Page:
Other recommendations remain from the 2012 guide­lines, including appropriate de-escalation, the use of procalcitonin to expedite de-escalation or discontinuation, and appropriate durations of therapy. The em­phasis on appropriate de-escalation and antimicrobial stewardship, in general, in this iteration of the guide­lines is particularly noteworthy, as those areas have be­come key initiatives in all health care facilities in 2017.12
The concept of “double coverage” with antimicrobials in critically ill patients has been the subject of debate for many years and has become essentially clinician-specific. The 2016 update suggests the use of empiric combination therapy in patients with septic shock; however, the evidence for this recommendation is weak, with little sup­port found in randomized controlled clinical trials. The importance of combination therapy is emphasized by the heightened risk of mortality with inadequate coverage.13
Clinicians may experience a certain sense of comfort in initiating empiric combination antimicrobial therapy in any patient, not just in those who are critically ill. However, this sense can be fallacious and should be off­set somewhat by the ques­tionable benefit that double coverage imparts to patients who have pathogens that are resistant to multiple drugs. Organisms that are resistant to beta-lactams are also likely to be resistant to a second, added agent, such as a fluo­roquinolone or an aminogly­coside; even if the resistance is not present, the second agent may simply provide no benefit.14 Although many attempts have been made to address this question, the resulting data have provided mixed answers and the need for empiric combination therapy in all critically ill patients remains controversial.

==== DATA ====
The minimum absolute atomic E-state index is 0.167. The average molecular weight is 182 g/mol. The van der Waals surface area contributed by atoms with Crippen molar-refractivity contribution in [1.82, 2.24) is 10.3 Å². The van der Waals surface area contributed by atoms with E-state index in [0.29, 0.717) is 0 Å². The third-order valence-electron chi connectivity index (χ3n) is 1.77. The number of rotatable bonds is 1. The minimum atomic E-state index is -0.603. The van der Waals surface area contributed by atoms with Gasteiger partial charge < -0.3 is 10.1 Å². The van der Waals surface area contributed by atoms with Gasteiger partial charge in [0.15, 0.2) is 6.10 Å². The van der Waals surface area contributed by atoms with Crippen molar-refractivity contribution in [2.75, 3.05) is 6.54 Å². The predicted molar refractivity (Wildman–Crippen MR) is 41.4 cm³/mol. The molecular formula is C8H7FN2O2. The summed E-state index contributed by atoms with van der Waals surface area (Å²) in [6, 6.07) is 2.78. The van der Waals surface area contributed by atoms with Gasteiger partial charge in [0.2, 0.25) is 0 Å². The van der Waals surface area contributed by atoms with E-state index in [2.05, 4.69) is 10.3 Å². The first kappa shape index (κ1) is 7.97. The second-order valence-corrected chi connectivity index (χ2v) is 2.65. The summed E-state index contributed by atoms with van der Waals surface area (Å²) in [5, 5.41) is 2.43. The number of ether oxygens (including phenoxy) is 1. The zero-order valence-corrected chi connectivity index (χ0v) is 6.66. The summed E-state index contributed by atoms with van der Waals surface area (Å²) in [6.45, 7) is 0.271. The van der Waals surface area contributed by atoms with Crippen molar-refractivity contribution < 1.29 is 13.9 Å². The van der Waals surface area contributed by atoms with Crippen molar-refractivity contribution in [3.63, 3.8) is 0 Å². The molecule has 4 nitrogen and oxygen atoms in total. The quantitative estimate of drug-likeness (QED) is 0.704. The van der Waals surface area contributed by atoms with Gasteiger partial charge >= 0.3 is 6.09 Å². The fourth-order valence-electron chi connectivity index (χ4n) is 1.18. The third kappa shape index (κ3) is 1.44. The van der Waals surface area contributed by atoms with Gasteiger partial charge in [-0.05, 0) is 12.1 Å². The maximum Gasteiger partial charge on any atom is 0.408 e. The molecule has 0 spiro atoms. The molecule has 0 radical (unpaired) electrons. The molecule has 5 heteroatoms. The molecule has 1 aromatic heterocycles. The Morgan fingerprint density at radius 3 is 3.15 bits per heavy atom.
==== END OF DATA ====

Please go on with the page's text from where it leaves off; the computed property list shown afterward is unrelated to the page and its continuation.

Despite recent data from trials that suggest EGDT is no better than usual care, the evolution of care for septic patients continues to improve. However, challenges re­main, particularly with drug-resistant pathogens and the relative dearth of new agents. Fortunately, ongoing clin­ical trials will continue to shed light on areas of contro­versy in this most recent iteration of the guidelines, and certainly there is promise in the progress being made.
Dr. Burchette graduated from Gatton College of Pharmacy in 2010 before completing 2 years of postgraduate residency. She has been a faculty member for 5 years, with a didactic emphasis in pulmonary and critical care PharmD coursework. Clinically, she works in the acute care setting with an academic family medicine team. She is an active member of SIDP.
Dr. Cluck is an assistant professor in the Department of Pharmacy Practice at East Tennessee State University (ETSU) Gatton College of Pharmacy. He maintains a clinical pharmacy practice in infectious diseases at Johnston Memorial Hospital in Abingdon, Virginia, as well as a weekly outpatient HIV clinic with the ETSU HIV Center of Excellence. He is also an active member of SIDP, ACCP, ASHP, IDSA, and AAHIVM.